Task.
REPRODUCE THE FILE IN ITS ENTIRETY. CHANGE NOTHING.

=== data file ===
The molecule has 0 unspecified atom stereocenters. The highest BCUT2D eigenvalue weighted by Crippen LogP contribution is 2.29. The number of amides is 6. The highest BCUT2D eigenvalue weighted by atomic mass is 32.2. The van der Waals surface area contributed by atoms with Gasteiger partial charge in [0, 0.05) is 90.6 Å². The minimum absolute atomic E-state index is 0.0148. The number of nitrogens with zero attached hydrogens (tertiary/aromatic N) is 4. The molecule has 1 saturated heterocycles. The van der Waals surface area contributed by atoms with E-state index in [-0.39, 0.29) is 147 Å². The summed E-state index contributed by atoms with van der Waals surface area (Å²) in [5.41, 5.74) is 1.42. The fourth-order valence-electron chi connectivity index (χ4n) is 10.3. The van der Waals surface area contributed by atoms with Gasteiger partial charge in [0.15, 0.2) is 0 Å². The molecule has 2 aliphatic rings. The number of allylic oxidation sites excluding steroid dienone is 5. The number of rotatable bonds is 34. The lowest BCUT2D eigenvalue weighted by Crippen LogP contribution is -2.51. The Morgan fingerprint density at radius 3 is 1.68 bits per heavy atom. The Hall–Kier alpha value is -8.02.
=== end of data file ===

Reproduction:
The molecule has 0 unspecified atom stereocenters. The highest BCUT2D eigenvalue weighted by Crippen LogP contribution is 2.29. The number of amides is 6. The highest BCUT2D eigenvalue weighted by atomic mass is 32.2. The van der Waals surface area contributed by atoms with Gasteiger partial charge in [0, 0.05) is 90.6 Å². The minimum absolute atomic E-state index is 0.0148. The number of nitrogens with zero attached hydrogens (tertiary/aromatic N) is 4. The molecule has 1 saturated heterocycles. The van der Waals surface area contributed by atoms with E-state index in [-0.39, 0.29) is 147 Å². The summed E-state index contributed by atoms with van der Waals surface area (Å²) in [5.41, 5.74) is 1.42. The fourth-order valence-electron chi connectivity index (χ4n) is 10.3. The van der Waals surface area contributed by atoms with Gasteiger partial charge in [0.15, 0.2) is 0 Å². The molecule has 2 aliphatic rings. The number of allylic oxidation sites excluding steroid dienone is 5. The number of rotatable bonds is 34. The lowest BCUT2D eigenvalue weighted by Crippen LogP contribution is -2.51. The Morgan fingerprint density at radius 3 is 1.68 bits per heavy atom. The Hall–Kier alpha value is -8.02.